Here's How To Properly Clean That Dirty Wok

person holding a wok
person holding a wok - Mihailomilovanovic/Getty Images

A well-seasoned wok is more than just a useful cooking utensil: It's an indispensable tool in the alchemical act that is good cooking. In fact, Chinese lovers of stir fry even have a name for that exquisite smoky aroma emanating from Cantonese dishes made in a wok by an expert: wok hei, which translates literally to "breath of a wok." Since a seasoned wok's two worst enemies are moisture and detergents, you might be afraid to clean yours, even if there are stuck-on pieces of food. No need to worry, though -- you can keep your wok clean and well-seasoned at the same time, and the process is seriously easy. After it's cooled down a bit, rinse your recently used wok with hot water (dislodging stuck-on food by giving it a little scrape with the spatula you just cooked with), and then dry thoroughly over heat. That's it.

All of this, by the way, depends on you using the best kind of wok; that is to say, one made from carbon steel or cast iron. While aluminum woks are okay, nonstick ones literally can't take the heat and should therefore get out of the kitchen. Also don't ever -- and we mean ever -- put your wok in the dishwasher, which will completely ruin a perfectly seasoned wok.

Read more: The Best Way To Clean That Nasty Grease Off Of Your Kitchen Cabinets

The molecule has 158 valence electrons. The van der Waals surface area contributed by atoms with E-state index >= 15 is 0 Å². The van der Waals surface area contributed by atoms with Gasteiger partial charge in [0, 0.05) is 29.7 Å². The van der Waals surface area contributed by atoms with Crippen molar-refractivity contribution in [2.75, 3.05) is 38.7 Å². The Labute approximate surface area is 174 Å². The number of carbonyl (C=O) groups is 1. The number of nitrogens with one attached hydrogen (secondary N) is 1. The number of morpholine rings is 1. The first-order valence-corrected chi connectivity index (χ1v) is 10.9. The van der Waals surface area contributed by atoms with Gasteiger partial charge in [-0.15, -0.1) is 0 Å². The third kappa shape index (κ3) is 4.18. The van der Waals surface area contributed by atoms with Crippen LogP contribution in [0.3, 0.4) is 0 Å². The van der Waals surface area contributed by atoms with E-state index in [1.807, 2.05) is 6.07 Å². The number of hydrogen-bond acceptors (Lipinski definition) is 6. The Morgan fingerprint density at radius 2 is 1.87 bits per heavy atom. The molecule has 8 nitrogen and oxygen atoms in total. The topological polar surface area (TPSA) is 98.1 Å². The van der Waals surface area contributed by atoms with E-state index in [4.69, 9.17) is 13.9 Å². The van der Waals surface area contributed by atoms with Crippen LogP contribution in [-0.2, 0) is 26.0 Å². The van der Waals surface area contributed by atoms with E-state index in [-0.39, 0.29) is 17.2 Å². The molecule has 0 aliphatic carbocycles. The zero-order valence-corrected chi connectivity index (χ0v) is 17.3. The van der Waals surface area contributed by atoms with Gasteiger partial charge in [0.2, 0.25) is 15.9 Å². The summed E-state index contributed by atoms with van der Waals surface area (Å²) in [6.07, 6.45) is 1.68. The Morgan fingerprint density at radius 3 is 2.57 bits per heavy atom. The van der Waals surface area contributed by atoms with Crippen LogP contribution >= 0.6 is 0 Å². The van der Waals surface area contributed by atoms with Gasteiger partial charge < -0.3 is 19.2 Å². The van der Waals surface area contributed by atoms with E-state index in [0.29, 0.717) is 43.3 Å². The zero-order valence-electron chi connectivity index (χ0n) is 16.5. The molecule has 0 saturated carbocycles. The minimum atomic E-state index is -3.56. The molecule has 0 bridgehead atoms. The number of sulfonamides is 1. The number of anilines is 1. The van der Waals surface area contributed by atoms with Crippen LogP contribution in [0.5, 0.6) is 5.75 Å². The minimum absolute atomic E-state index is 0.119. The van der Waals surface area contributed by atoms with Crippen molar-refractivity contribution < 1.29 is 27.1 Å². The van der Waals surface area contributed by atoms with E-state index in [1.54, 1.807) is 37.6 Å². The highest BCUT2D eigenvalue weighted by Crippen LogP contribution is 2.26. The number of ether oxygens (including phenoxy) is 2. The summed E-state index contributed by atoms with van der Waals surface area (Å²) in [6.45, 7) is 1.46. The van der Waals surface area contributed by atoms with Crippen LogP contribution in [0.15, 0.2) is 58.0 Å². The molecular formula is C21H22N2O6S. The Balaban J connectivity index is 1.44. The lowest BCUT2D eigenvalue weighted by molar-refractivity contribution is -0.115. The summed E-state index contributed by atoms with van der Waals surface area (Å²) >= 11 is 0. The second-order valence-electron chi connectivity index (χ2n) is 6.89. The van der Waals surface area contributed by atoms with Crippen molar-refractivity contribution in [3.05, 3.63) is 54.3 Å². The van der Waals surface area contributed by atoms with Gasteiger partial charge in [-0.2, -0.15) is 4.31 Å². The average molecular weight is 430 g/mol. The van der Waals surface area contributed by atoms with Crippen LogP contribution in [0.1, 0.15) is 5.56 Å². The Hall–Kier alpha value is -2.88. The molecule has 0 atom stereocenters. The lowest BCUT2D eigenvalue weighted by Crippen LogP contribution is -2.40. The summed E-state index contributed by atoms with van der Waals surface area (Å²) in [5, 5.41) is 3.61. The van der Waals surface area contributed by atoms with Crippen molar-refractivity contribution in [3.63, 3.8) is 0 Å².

Preserving The Wok's Patina

a wok cooking vegetables
a wok cooking vegetables - Vm/Getty Images

After covering the "how's" of cleaning a wok; let's turn to the "why's." Avoiding dish soaps is key to maintaining the patina, the nonstick coating a wok develops after multiple uses or oiling sessions. This patina is made of hardened, or polymerized, oils, which bond to and seal the wok's metal surface at high temperatures. Dishwasher detergent (or even extensive use of regular dish detergent) will dissolve those oily bonds, destroying the patina buildup. Having said that, it is okay to use a little mild dish detergent if you feel the need, but it's best to try to avoid it. Oh, and don't worry about creating a few scratches from scraping or light scrubbing -- consider them like marks in fine leather. Stubborn stuck-on food can often be dislodged by putting water in the wok and boiling it for a few minutes.

Unless you're using your wok every day, it's a good idea to season it before putting it away for the night after use. This is also a very simple process: Heat the clean, dry wok over medium-high heat and apply a little oil with a paper towel. Keep the oiled wok over the heat for a few minutes, wiping away excess oil (it's okay if it smokes a little -- that's the polymerization in process). Remove from the heat, and when your wok is cool to the touch, it can be put away until your next stir fry session.

Rust Never Sleeps

a well-seasoned wok
a well-seasoned wok - Felipe Sanchez/Shutterstock

Both carbon steel and cast iron woks are prone to rust -- a flavor you don't want in your food. This is why you want your wok to be thoroughly dry before putting it away. Preferably, it's been wiped dry and then subjected to the heat from a still-cooling burner, as a wok stored wet is guaranteed to rust. This is also the reason you should never soak a wok for more than five minutes or so, because porous metals will absorb water just as easily as oil.

It's usually the case that the more you use a kitchen utensil, the sooner you're hastening its demise: after all, there's no such thing as heirloom wooden spoons. But in this sense, a well-loved wok, like a well-seasoned cast iron skillet, can be passed down through generations. Just remember: some hot water, a little scrub, a good dry, and a coating of oil is all you need to make this particular friend for life.

Read the original article on Daily Meal.